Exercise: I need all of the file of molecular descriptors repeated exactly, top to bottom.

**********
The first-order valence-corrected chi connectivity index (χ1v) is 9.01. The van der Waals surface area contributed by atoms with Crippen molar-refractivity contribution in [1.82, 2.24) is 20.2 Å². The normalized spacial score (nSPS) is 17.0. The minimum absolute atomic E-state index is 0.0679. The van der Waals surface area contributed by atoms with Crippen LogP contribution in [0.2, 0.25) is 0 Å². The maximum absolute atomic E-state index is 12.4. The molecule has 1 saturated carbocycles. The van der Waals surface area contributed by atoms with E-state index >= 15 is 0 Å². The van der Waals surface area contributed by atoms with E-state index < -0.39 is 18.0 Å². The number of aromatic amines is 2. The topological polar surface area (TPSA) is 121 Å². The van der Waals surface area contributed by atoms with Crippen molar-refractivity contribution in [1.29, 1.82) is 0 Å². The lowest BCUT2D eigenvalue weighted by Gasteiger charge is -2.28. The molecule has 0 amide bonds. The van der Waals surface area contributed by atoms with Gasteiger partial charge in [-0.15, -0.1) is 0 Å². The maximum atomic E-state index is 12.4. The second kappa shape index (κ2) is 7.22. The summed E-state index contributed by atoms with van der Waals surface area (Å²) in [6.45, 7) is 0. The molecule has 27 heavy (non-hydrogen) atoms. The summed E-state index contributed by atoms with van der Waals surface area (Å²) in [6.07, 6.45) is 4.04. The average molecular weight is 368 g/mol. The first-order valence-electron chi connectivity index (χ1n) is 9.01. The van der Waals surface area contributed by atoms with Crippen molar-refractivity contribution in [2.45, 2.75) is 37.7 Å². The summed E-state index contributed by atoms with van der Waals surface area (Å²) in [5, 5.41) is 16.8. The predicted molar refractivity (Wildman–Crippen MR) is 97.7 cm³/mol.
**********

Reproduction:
The first-order valence-corrected chi connectivity index (χ1v) is 9.01. The van der Waals surface area contributed by atoms with Crippen molar-refractivity contribution in [1.82, 2.24) is 20.2 Å². The normalized spacial score (nSPS) is 17.0. The minimum absolute atomic E-state index is 0.0679. The van der Waals surface area contributed by atoms with Crippen LogP contribution in [0.2, 0.25) is 0 Å². The maximum absolute atomic E-state index is 12.4. The molecule has 1 saturated carbocycles. The van der Waals surface area contributed by atoms with E-state index >= 15 is 0 Å². The van der Waals surface area contributed by atoms with E-state index < -0.39 is 18.0 Å². The number of aromatic amines is 2. The topological polar surface area (TPSA) is 121 Å². The van der Waals surface area contributed by atoms with Crippen molar-refractivity contribution in [1.29, 1.82) is 0 Å². The lowest BCUT2D eigenvalue weighted by Gasteiger charge is -2.28. The molecule has 0 amide bonds. The van der Waals surface area contributed by atoms with Gasteiger partial charge in [-0.15, -0.1) is 0 Å². The maximum atomic E-state index is 12.4. The second kappa shape index (κ2) is 7.22. The summed E-state index contributed by atoms with van der Waals surface area (Å²) in [6.45, 7) is 0. The molecule has 27 heavy (non-hydrogen) atoms. The summed E-state index contributed by atoms with van der Waals surface area (Å²) in [6.07, 6.45) is 4.04. The average molecular weight is 368 g/mol. The first-order valence-electron chi connectivity index (χ1n) is 9.01. The van der Waals surface area contributed by atoms with Crippen molar-refractivity contribution in [2.45, 2.75) is 37.7 Å². The summed E-state index contributed by atoms with van der Waals surface area (Å²) in [5, 5.41) is 16.8. The predicted molar refractivity (Wildman–Crippen MR) is 97.7 cm³/mol.